Hospital visitors should be welcomed as long as their reason for being there is legitimate. Upon entering the facility and getting registered with a visitor management system, the visitor should be directed to the area/people that they are there to see. In addition to staff members being available to help, there should be signage that allows people to find their own way as well.
7. Train your staff about the office visitor policy/procedure.
Once you’ve created a hospital-wide visitor policy, it is imperative to train your staff. Training and periodic drills will ensure your security staff and other employees are familiar with and confident in the security policies in place. This training includes a clear set of guidelines that covers how employees are supposed to act. Topics include everything from what to do if they see an undocumented visitor to what to do if they see a fellow employee violating a visitor procedure.
8. Make visitors feel welcomed.
A lot of effort and planning goes into a security plan for what to do with individuals when they arrive on-site, but what about from the visitor’s point of view? Are visitors’ needs being addressed? Here are some ways to improve the experience of visitors when they come to your hospital and to answer their questions about what to do once they arrive:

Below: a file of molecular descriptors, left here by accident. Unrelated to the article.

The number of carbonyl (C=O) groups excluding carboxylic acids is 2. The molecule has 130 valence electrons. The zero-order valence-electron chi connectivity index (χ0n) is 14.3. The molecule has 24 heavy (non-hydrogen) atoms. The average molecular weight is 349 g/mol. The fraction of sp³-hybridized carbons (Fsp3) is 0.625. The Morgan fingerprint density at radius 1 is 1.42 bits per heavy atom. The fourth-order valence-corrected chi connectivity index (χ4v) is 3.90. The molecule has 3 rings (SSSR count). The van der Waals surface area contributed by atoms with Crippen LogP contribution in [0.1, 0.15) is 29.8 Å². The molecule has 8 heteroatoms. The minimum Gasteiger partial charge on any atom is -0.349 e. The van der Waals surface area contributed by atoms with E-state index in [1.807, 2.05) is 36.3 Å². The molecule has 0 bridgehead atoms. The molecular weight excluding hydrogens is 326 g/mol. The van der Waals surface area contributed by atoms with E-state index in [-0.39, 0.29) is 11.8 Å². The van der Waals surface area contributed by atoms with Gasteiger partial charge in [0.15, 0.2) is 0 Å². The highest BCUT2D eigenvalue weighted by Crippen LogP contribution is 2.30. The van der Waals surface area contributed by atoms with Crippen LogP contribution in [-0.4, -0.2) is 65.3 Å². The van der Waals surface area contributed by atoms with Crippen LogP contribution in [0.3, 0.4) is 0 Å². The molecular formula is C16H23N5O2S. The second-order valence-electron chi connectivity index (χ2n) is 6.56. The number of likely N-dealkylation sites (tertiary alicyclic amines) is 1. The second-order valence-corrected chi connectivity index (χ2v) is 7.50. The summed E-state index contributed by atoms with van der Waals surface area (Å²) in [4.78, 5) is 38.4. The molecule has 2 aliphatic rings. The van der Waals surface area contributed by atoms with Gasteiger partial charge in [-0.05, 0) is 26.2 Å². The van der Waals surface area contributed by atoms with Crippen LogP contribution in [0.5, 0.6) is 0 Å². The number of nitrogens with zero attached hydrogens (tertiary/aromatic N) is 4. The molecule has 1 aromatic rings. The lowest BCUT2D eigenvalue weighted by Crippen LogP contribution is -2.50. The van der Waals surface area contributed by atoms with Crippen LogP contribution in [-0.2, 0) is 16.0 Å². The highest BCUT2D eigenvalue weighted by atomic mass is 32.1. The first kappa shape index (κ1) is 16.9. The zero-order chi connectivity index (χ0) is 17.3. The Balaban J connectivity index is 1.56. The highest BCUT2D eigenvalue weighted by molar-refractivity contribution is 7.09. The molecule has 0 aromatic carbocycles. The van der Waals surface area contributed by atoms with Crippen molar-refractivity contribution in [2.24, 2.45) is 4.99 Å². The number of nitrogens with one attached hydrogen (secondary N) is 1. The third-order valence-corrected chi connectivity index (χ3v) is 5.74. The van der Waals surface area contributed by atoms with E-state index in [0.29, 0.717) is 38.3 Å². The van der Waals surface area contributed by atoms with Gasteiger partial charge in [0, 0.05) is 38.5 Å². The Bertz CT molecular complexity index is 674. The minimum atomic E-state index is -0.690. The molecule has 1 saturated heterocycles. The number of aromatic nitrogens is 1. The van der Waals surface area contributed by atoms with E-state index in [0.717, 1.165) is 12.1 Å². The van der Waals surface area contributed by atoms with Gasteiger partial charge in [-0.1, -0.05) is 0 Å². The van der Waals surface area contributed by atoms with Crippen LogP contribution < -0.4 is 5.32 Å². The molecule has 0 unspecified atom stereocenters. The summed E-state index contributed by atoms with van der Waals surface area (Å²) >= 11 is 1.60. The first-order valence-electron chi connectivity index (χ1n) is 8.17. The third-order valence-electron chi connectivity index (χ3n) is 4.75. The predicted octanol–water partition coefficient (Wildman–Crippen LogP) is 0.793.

- Create an inviting lobby with comfortable chairs, refreshments, and up-to-date reading materials for any wait time.
- Follow up after your visit to see if there are any areas of improvement for their visitor experience.
9. Have an emergency preparedness plan in place.
Develop an emergency preparedness plan that includes procedures for evacuating visitors in case of a security breach or emergency situation. While these events don't happen often, having a plan in place will allow security personnel to react confidently to an incident instead of hesitating and wondering how to deal with the situation.
Our eVisitor Software can affordably increase your hospital security and help you always know who is in your building. eVisitor makes it easy for healthcare facilities to log, identify, track, and run reports on visitors. Watch this video to learn more, then request a free demo today!
Posted on 4/6/2023